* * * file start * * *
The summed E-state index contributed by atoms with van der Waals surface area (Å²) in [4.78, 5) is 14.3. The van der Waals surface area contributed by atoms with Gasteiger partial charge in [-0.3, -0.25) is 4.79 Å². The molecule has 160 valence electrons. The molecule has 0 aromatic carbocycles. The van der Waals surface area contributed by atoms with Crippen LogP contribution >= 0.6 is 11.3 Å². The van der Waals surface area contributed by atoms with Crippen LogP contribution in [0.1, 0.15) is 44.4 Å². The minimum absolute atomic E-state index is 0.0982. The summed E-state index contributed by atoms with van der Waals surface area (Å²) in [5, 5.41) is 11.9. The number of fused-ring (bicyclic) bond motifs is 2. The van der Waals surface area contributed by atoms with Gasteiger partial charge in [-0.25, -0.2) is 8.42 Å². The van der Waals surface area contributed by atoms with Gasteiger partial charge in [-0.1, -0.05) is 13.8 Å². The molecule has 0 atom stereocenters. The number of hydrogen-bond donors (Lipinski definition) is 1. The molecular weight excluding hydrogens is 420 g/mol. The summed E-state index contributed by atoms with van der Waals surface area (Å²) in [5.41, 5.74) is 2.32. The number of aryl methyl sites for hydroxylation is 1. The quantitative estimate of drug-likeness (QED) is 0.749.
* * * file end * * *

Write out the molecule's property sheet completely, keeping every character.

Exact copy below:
The summed E-state index contributed by atoms with van der Waals surface area (Å²) in [4.78, 5) is 14.3. The van der Waals surface area contributed by atoms with Gasteiger partial charge in [-0.3, -0.25) is 4.79 Å². The molecule has 160 valence electrons. The molecule has 0 aromatic carbocycles. The van der Waals surface area contributed by atoms with Crippen LogP contribution >= 0.6 is 11.3 Å². The van der Waals surface area contributed by atoms with Crippen LogP contribution in [0.1, 0.15) is 44.4 Å². The minimum absolute atomic E-state index is 0.0982. The summed E-state index contributed by atoms with van der Waals surface area (Å²) in [5, 5.41) is 11.9. The number of fused-ring (bicyclic) bond motifs is 2. The van der Waals surface area contributed by atoms with Gasteiger partial charge in [-0.25, -0.2) is 8.42 Å². The van der Waals surface area contributed by atoms with Gasteiger partial charge in [-0.1, -0.05) is 13.8 Å². The molecule has 0 atom stereocenters. The number of hydrogen-bond donors (Lipinski definition) is 1. The molecular weight excluding hydrogens is 420 g/mol. The summed E-state index contributed by atoms with van der Waals surface area (Å²) in [5.41, 5.74) is 2.32. The number of aryl methyl sites for hydroxylation is 1. The quantitative estimate of drug-likeness (QED) is 0.749.